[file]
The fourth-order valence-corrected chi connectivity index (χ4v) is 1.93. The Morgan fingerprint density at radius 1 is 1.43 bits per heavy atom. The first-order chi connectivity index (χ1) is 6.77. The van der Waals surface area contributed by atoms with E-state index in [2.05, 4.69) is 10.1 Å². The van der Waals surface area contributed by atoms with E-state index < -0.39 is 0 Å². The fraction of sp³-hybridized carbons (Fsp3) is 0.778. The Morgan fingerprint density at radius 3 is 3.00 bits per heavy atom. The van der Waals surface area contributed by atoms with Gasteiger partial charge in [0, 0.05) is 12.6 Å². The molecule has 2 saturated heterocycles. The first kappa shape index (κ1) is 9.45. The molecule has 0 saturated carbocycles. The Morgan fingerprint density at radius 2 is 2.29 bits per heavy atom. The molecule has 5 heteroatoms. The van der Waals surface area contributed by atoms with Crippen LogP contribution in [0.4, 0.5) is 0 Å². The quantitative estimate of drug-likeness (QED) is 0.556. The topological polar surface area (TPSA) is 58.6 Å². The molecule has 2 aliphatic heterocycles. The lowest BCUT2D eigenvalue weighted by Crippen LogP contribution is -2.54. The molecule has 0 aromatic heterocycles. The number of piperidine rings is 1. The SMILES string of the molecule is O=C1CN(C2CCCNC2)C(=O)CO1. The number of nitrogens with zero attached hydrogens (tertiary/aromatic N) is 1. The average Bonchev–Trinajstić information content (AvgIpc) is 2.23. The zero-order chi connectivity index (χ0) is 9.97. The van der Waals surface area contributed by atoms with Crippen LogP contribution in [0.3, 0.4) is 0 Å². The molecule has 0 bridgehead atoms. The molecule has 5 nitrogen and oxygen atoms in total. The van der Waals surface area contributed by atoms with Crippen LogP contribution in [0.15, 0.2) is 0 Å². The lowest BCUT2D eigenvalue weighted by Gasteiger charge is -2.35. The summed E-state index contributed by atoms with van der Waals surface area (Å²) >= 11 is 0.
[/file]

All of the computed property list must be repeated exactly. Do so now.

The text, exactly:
The fourth-order valence-corrected chi connectivity index (χ4v) is 1.93. The Morgan fingerprint density at radius 1 is 1.43 bits per heavy atom. The first-order chi connectivity index (χ1) is 6.77. The van der Waals surface area contributed by atoms with E-state index in [2.05, 4.69) is 10.1 Å². The van der Waals surface area contributed by atoms with E-state index < -0.39 is 0 Å². The fraction of sp³-hybridized carbons (Fsp3) is 0.778. The Morgan fingerprint density at radius 3 is 3.00 bits per heavy atom. The van der Waals surface area contributed by atoms with Gasteiger partial charge in [0, 0.05) is 12.6 Å². The molecule has 2 saturated heterocycles. The first kappa shape index (κ1) is 9.45. The molecule has 0 saturated carbocycles. The Morgan fingerprint density at radius 2 is 2.29 bits per heavy atom. The molecule has 5 heteroatoms. The van der Waals surface area contributed by atoms with Crippen LogP contribution in [0.4, 0.5) is 0 Å². The quantitative estimate of drug-likeness (QED) is 0.556. The topological polar surface area (TPSA) is 58.6 Å². The molecule has 2 aliphatic heterocycles. The lowest BCUT2D eigenvalue weighted by Crippen LogP contribution is -2.54. The molecule has 0 aromatic heterocycles. The number of piperidine rings is 1. The SMILES string of the molecule is O=C1CN(C2CCCNC2)C(=O)CO1. The number of nitrogens with zero attached hydrogens (tertiary/aromatic N) is 1. The average Bonchev–Trinajstić information content (AvgIpc) is 2.23. The zero-order chi connectivity index (χ0) is 9.97. The van der Waals surface area contributed by atoms with Crippen LogP contribution in [0.3, 0.4) is 0 Å². The molecule has 0 bridgehead atoms. The molecule has 5 nitrogen and oxygen atoms in total. The van der Waals surface area contributed by atoms with Crippen LogP contribution in [0.15, 0.2) is 0 Å². The lowest BCUT2D eigenvalue weighted by Gasteiger charge is -2.35. The summed E-state index contributed by atoms with van der Waals surface area (Å²) >= 11 is 0.